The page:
Thank you again, my outlook is brighter now!February 9, 2023 2:56pm #29334
Consider trying the 'Slow Gesture' exercise as one of your warmups before you draw your intended image.
In this exercise, you use the photos and put the clock on for 5 minutes for each gesture. You take a lot of time to read the model as to where the motion is coming from and what muscles they are using.
When doing this exercise, some artists will stand up and repeat the stance the model is in and how the model got into that stance multiple times before they sit down to draw the figure. They will focus inwardly on each muscle it took in their body to get into that position.
If you have a model, have them repeat getting into that stance as slowly as possible, stay in the pose for a few seconds, and then repeat until another pose is chosen.
The main idea of this exercise is to understand the kinetic energy flowing through the body while in that position. The other is weight. Most weight comes from the line. Changing your pencil pressure and/or your pencil pigment levels from H-B helps a lot.
Lastly, do not have so many figures on the page. It's tempting because it feels frugal to save paper. I mean, after all, it's just a gesture. Right? Wrong! The moment you have more than one figure on the page you are composing. If you want to bring up your gesture game, don't compose, it's a distraction you don't need because it will get in the way of your goals. One gesture per page. you can always use the paper later for grocery lists, clean-up and other studio needs. Give yourself the space to learn.
I hope this helps.
All the best,
JCML Fine Art1 3 1February 10, 2023 3:29pm #29342
That's really helpful advice! I have been trying to do some slower gestures lately to give myself time to actually see and feel what I'm drawing, and I didn't even realize I'd been composing until you mentioned it but yes, I'm doing exactly that trying to fit all the figures onto one page. That was very insightful, thank you!February 11, 2023 9:00pm #29347
Jcmlfineart had some really good advice.
I would also like to add that you should try to use fewer strokes. An arm can be done with just one or maybe two long lines. Get rid of those short scratchy lines and do long and confident flowing lines, especially when you are drawing quick sketches like one or two minute poses.
Use a lead pencil because it will let you put down very light strokes or very dark if you want to.
I would not recommend the book "drawing on the right side of the brain" for gesture drawing like someone said though. Gesture is not about s not about depicting exactly what you see with all the details and bumps of the shape. It's more describing the way a pose "feels" using with simple shapes.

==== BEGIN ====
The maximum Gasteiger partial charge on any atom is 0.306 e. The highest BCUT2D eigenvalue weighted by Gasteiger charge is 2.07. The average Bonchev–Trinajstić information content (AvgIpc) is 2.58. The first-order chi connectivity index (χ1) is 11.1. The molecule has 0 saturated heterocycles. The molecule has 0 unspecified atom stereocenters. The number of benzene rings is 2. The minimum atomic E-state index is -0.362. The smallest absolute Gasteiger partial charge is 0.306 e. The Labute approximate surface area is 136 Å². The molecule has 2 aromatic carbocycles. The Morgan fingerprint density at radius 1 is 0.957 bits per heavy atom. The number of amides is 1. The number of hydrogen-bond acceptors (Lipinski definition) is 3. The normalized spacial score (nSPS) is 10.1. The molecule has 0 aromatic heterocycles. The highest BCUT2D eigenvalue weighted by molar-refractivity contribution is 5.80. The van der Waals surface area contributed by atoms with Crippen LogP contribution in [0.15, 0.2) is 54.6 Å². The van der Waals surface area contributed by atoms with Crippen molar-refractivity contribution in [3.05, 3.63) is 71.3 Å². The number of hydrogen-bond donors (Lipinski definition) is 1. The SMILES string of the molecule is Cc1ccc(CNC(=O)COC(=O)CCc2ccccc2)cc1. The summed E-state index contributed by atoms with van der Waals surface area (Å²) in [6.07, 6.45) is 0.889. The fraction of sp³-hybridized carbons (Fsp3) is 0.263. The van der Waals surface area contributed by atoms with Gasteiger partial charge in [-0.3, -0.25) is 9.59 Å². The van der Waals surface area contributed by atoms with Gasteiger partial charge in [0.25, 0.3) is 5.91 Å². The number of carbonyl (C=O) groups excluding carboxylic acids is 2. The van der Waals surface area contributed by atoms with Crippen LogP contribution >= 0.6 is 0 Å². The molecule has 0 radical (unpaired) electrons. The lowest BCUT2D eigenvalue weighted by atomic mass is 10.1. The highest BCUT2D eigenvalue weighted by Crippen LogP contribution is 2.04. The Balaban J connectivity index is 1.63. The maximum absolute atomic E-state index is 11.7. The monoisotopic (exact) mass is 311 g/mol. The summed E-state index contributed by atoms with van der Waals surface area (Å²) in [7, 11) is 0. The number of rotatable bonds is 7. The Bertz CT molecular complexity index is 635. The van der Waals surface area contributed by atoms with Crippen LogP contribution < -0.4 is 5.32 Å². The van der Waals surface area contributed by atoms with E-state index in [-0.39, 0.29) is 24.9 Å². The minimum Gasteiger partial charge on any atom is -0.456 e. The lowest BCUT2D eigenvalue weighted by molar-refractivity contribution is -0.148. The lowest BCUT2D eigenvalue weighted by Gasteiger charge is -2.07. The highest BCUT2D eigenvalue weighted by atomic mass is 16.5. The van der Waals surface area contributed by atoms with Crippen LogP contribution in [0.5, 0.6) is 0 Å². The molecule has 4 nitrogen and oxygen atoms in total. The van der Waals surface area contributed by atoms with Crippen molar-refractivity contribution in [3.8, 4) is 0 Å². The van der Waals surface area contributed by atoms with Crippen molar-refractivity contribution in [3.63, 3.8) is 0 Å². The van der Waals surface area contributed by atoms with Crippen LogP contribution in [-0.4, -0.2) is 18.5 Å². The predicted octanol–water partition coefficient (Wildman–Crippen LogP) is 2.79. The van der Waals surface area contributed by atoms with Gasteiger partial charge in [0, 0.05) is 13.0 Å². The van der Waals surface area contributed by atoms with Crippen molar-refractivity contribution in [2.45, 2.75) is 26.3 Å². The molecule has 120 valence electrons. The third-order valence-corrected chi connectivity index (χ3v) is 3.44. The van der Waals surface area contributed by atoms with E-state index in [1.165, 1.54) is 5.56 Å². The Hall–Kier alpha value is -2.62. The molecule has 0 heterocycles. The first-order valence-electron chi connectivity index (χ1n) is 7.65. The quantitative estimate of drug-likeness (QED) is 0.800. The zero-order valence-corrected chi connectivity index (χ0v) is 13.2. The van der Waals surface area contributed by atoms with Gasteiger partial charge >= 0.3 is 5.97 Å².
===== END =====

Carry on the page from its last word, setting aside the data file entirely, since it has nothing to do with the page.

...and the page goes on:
February 16, 2023 9:37am #29370
- Thestripper edited this post on February 18, 2023 12:31pm.
Howdy, Sid O!!
Try speed drills!!
Make the gesture drawings, 20 min at a time, 2 min each. Focus on just getting the basics down and getting comfortable with repitition!
Don't try to get the details, start with literal stick figures and build from there. Also study the human body/anatomy!
I know you might think "how will this help with shakey line work?" 4 things!!
1. Muscle familiarity - Jus like in martial arts and sports, the more you do an activity, the more your muscle memory will kick in. Your muscles will get used to drawing smoothly, and it'll make the art look better!!
2. Study! - Do slow and intentional drawings of the human body. Without worrying about the line quality, focus in on how the body is structured, where basic muscles are, how body parts transition from section to section (i.e limbs to torso to hips to legs to feet.) As you gain knowledge, you'll gain flow and confidence. Also, drawing from your shoulder and not the hand/wrist helpled me quite a bit.
3. Experience - As you grow familliar, your brain will start to recognize and connect the dots artistically. After drawing a bunch of arms, you'll generally know how arms work and it'll become more automatic from a mental stand point on how to draw them. After drawing a bunch of eyes, you'll know what they look like and what you'll need to draw in order for it to "look" like an eye!
4. "Finished not perfect," is my artistic motto. Dont aim for perfection. You will literally never reach it. Focus on improvement. After you finish an art piece, write down what you liked about it, what you did well, and what you wish to impove upon. If you do this, it will be less discouraging over time, you'll be able to track growth, and the growth WILL happen.